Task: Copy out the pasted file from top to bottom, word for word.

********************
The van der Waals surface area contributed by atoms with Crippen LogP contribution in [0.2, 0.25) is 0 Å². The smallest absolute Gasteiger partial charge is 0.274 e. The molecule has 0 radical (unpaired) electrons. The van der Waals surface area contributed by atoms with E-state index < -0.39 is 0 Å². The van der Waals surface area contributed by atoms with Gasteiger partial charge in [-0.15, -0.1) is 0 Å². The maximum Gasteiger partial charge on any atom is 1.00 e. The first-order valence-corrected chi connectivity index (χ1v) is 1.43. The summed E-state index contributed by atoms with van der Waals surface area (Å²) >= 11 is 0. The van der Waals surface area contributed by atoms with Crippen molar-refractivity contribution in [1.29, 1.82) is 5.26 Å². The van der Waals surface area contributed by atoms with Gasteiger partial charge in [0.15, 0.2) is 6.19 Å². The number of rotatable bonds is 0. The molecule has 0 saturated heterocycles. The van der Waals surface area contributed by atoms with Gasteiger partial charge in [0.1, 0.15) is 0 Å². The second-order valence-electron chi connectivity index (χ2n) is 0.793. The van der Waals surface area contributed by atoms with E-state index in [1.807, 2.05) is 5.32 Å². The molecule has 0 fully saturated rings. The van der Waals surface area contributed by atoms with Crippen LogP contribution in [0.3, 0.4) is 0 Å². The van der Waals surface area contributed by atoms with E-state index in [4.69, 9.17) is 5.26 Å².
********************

The van der Waals surface area contributed by atoms with Crippen LogP contribution in [0.2, 0.25) is 0 Å². The smallest absolute Gasteiger partial charge is 0.274 e. The molecule has 0 radical (unpaired) electrons. The van der Waals surface area contributed by atoms with E-state index < -0.39 is 0 Å². The van der Waals surface area contributed by atoms with Gasteiger partial charge in [-0.15, -0.1) is 0 Å². The maximum Gasteiger partial charge on any atom is 1.00 e. The first-order valence-corrected chi connectivity index (χ1v) is 1.43. The summed E-state index contributed by atoms with van der Waals surface area (Å²) >= 11 is 0. The van der Waals surface area contributed by atoms with Crippen molar-refractivity contribution in [1.29, 1.82) is 5.26 Å². The van der Waals surface area contributed by atoms with Gasteiger partial charge in [0.15, 0.2) is 6.19 Å². The number of rotatable bonds is 0. The molecule has 0 saturated heterocycles. The van der Waals surface area contributed by atoms with Gasteiger partial charge in [0.1, 0.15) is 0 Å². The second-order valence-electron chi connectivity index (χ2n) is 0.793. The van der Waals surface area contributed by atoms with E-state index in [1.807, 2.05) is 5.32 Å². The molecule has 0 fully saturated rings. The van der Waals surface area contributed by atoms with Crippen LogP contribution in [0.3, 0.4) is 0 Å². The van der Waals surface area contributed by atoms with E-state index in [4.69, 9.17) is 5.26 Å².